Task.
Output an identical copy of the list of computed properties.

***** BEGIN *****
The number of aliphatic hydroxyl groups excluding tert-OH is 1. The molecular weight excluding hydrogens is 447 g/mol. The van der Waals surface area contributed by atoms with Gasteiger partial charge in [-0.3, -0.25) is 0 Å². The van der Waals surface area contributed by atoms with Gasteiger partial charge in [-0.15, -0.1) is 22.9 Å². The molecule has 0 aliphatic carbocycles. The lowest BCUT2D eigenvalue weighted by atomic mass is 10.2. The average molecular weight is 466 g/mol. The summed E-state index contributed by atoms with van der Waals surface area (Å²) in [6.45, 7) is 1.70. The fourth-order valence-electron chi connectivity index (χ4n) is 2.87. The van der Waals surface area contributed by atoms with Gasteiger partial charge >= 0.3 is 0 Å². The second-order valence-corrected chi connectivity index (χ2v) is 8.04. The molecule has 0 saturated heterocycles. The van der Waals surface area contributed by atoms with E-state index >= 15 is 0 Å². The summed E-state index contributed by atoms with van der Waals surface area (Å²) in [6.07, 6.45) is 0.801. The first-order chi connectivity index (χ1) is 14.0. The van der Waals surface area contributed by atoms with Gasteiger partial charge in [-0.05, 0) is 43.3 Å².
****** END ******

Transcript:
The number of aliphatic hydroxyl groups excluding tert-OH is 1. The molecular weight excluding hydrogens is 447 g/mol. The van der Waals surface area contributed by atoms with Gasteiger partial charge in [-0.3, -0.25) is 0 Å². The van der Waals surface area contributed by atoms with Gasteiger partial charge in [-0.15, -0.1) is 22.9 Å². The molecule has 0 aliphatic carbocycles. The lowest BCUT2D eigenvalue weighted by atomic mass is 10.2. The average molecular weight is 466 g/mol. The summed E-state index contributed by atoms with van der Waals surface area (Å²) in [6.45, 7) is 1.70. The fourth-order valence-electron chi connectivity index (χ4n) is 2.87. The van der Waals surface area contributed by atoms with Gasteiger partial charge >= 0.3 is 0 Å². The second-order valence-corrected chi connectivity index (χ2v) is 8.04. The molecule has 0 saturated heterocycles. The van der Waals surface area contributed by atoms with E-state index >= 15 is 0 Å². The summed E-state index contributed by atoms with van der Waals surface area (Å²) in [6.07, 6.45) is 0.801. The first-order chi connectivity index (χ1) is 14.0. The van der Waals surface area contributed by atoms with Gasteiger partial charge in [-0.05, 0) is 43.3 Å².